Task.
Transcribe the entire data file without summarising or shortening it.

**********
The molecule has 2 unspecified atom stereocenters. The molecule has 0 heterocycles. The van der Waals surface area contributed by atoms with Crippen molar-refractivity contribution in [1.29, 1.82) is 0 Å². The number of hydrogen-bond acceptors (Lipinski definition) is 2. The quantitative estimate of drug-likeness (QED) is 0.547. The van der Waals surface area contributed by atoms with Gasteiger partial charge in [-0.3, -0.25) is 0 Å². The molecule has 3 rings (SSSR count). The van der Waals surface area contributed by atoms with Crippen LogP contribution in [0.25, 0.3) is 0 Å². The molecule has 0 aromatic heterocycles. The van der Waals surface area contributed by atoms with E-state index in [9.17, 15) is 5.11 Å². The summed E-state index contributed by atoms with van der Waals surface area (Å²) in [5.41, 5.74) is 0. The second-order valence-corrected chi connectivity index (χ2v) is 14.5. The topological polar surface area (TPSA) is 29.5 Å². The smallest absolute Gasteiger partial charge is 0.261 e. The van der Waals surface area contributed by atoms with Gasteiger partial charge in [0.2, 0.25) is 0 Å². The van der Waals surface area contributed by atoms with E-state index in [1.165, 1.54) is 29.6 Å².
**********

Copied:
The molecule has 2 unspecified atom stereocenters. The molecule has 0 heterocycles. The van der Waals surface area contributed by atoms with Crippen molar-refractivity contribution in [1.29, 1.82) is 0 Å². The number of hydrogen-bond acceptors (Lipinski definition) is 2. The quantitative estimate of drug-likeness (QED) is 0.547. The van der Waals surface area contributed by atoms with Gasteiger partial charge in [-0.3, -0.25) is 0 Å². The molecule has 3 rings (SSSR count). The van der Waals surface area contributed by atoms with Crippen LogP contribution in [0.25, 0.3) is 0 Å². The molecule has 0 aromatic heterocycles. The van der Waals surface area contributed by atoms with E-state index in [9.17, 15) is 5.11 Å². The summed E-state index contributed by atoms with van der Waals surface area (Å²) in [5.41, 5.74) is 0. The second-order valence-corrected chi connectivity index (χ2v) is 14.5. The topological polar surface area (TPSA) is 29.5 Å². The smallest absolute Gasteiger partial charge is 0.261 e. The van der Waals surface area contributed by atoms with Gasteiger partial charge in [0.2, 0.25) is 0 Å². The van der Waals surface area contributed by atoms with E-state index in [1.165, 1.54) is 29.6 Å².